When Things Were Rotten

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When Things Were Rotten
When Things Were Rotten cast photo 1975.JPG
Robin Hood and his Merry Men.
Genre Parody
Situation comedy
Adventure
Created by Mel Brooks
Norman Stiles & John Boni
Directed by Norman Abbott
Bruce Bilson
Peter Bonerz
Marty Feldman
Peter H. Hunt
Jerry Paris
Coby Ruskin
Joshua Shelley
Starring Richard Dimitri
Richard Gautier
Bernie Kopell
Henry Polic II
Ron Rifkin
Misty Rowe
David Sabin
Dick Van Patten
Theme music composer Artie Butler
Country of origin USA
No. of seasons 1
No. of episodes 13
Production
Producer(s) Mel Brooks
Stanley Jacob
Norman Steinberg
Running time 30 min.
Production company(s) Paramount Network Television
Distributor CBS Television Distribution
Broadcast
Original channel ABC
Original run September 10, 1975 – December 3, 1975

When Things Were Rotten is an American situation comedy television series created in 1975 by Mel Brooks and aired for half a season by ABC.

A parody of the Robin Hood legend, the series starred Richard Gautier (who earlier had played Hymie the Robot in Brooks' Get Smart series) as Robin Hood. Also in the regular cast were Dick Van Patten as Friar Tuck, Bernie Kopell (another Get Smart veteran) as Alan-a-Dale, Henry Polic II as the Sheriff of Nottingham (whose name was Hubert), Ron Rifkin as Prince John, Misty Rowe as Maid Marian, and David Sabin as Little John. Richard Dimitri played a dual role as identical twin brothers; Renaldo was one of the Merry Men, while Bertram was the Sheriff's right-hand man.

Humor[edit]

One-liners, sight gags and literal humor were hallmarks of the show's style; e.g., complaining villagers, commanded to "Hold your tongues!," obediently reach into their mouths. In another episode, The Sheriff asked to hang the banners, with an immediate cutaway to a husband, a wife, and their two children on a wall, saying "Hi, we're the Banners." There was also occasional breaking of the fourth wall: in one episode, as one of Robin's men (Renaldo) was being interrogated, with an accuser (Little John) asking, "Are you ready to tell that to your maker?" Renaldo turns his head and looks off-camera, and says: "Mel! I didn't do it!"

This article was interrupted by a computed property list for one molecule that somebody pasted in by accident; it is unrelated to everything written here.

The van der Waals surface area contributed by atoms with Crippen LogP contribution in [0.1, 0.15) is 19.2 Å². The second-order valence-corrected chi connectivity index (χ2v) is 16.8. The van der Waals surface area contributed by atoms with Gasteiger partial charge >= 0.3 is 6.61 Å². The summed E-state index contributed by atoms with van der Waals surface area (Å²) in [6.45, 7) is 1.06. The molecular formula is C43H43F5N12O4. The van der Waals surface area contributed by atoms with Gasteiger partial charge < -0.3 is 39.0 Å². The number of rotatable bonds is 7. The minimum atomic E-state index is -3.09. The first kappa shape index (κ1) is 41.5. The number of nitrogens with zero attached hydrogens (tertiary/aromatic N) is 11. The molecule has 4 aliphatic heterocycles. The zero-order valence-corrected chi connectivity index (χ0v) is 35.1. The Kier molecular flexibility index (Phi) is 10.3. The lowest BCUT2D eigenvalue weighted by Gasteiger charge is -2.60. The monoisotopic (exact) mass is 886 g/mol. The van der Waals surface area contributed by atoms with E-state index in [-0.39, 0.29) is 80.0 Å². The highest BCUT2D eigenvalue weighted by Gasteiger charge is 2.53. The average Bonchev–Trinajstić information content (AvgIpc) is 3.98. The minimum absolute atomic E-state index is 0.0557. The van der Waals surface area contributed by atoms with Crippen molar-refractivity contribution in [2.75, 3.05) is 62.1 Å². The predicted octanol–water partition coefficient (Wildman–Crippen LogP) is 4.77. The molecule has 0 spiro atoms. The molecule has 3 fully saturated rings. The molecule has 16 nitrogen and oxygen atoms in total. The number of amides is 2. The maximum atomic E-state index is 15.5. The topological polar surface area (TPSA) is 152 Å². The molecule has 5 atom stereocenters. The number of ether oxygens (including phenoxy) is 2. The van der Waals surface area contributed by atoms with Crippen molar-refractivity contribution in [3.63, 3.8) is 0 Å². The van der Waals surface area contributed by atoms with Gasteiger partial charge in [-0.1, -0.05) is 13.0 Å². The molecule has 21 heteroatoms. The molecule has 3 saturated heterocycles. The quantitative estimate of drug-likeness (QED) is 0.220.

Much of the humour was anachronistic, such as the occasion where Marian's ladies-in-waiting burst into the 1960s Supremes hit "Stop! In the Name of Love"; or when the Rock of Gibraltar had been destroyed, and a messenger brings Prince John the remaining chunk, to be told "I always wanted a piece of the rock," a reference to Prudential Insurance's successful slogan, "Own a piece of the Rock."

Also notable was the show's lampooning of 1970s social concerns; e.g., in the episode "Those Wedding Bell Blues," Prince John was preparing to sign a deal with OOPEC, an OPEC-like cartel whose chief export was olive oil. Prince John: "I'll control all the olive oil! Anyone who wants to make a salad will have to come to me!"

Theme Song[edit]

During the opening show credits, a satirical song "Yay for Robin Hood!" was performed:

"Once upon a time when things were rotten,
Not just food, but also kings and cotton,
Everybody kicked the peasants,
Things were bad and that ain't good,
Then came Robin Hood (Ta-daah!)

"Soon a band of merry men he'd gotten,
They wore outfits made of plain green cotton,
Helping victims was their business
Boy oh boy was business good,
Good for Robin Hood!

"They laughed, they loved, they fought, they drank,
They jumped a lot of fences,
They robbed the rich, gave to the poor
Except what they kept for expenses!

"So when other legends are forgotten
We'll remember back when things were rotten
Yay for Robin Hood!"

Cancellation[edit]

The rapid-fire, Mel Brooks style of comedy was out of place on network television of the era, so despite critical acclaim, the series failed to find an audience and was canceled after 13 episodes, with The Bionic Woman being its mid-season replacement, which was a great success.[1] Eighteen years later, Brooks produced another Robin Hood parody, the feature film Robin Hood: Men in Tights. Van Patten also appeared in the later film as an abbot.

The cancellation of When Things Were Rotten allowed Van Patten and Kopell to move on to more successful and long-running series — Eight is Enough and The Love Boat, respectively. Rifkin, meanwhile, would eventually become best known to modern-day audiences as the ambiguously villainous Arvin Sloane on Alias.

Home video and DVD[edit]

Several episodes of the series have been released on VHS in North America.

In April 2013, it was announced that the complete series would be released on DVD, as a manufactured-on-demand item exclusively available on Amazon.com's CreateSpace.[2]

Episodes[edit]

Title Air date
1 "The Capture of Robin Hood" 10.Sep.1975
2 "The French Dis-connection" 17.Sep.1975
3 "The House Band" 24.Sep.1975
4 "Those Wedding Bell Blues" 01.Oct.1975
5 "A Ransom for Richard" 08.Oct.1975
6 "The Ultimate Weapon" 15.Oct.1975
7 "Ding Dong, the Bell Is Dead" 22.Oct.1975
8 "There Goes the Neighborhood" 29.Oct.1975
9 "Quarantine" 12.Nov.1975
10 "Birthday Blues" 19.Nov.1975
11 "The Spy: Part 1" 26.Nov.1975
12 "The Spy: Part 2" 26.Nov.1975
13 "This Lance for Hire" 03.Dec.1975

See also[edit]

References[edit]

  1. ^ "The Bionic Woman (1976): Season 1". DVD Talk. Retrieved 2014-09-03. 
  2. ^ DVD release info at TVShowsOnDVD.com

External links[edit]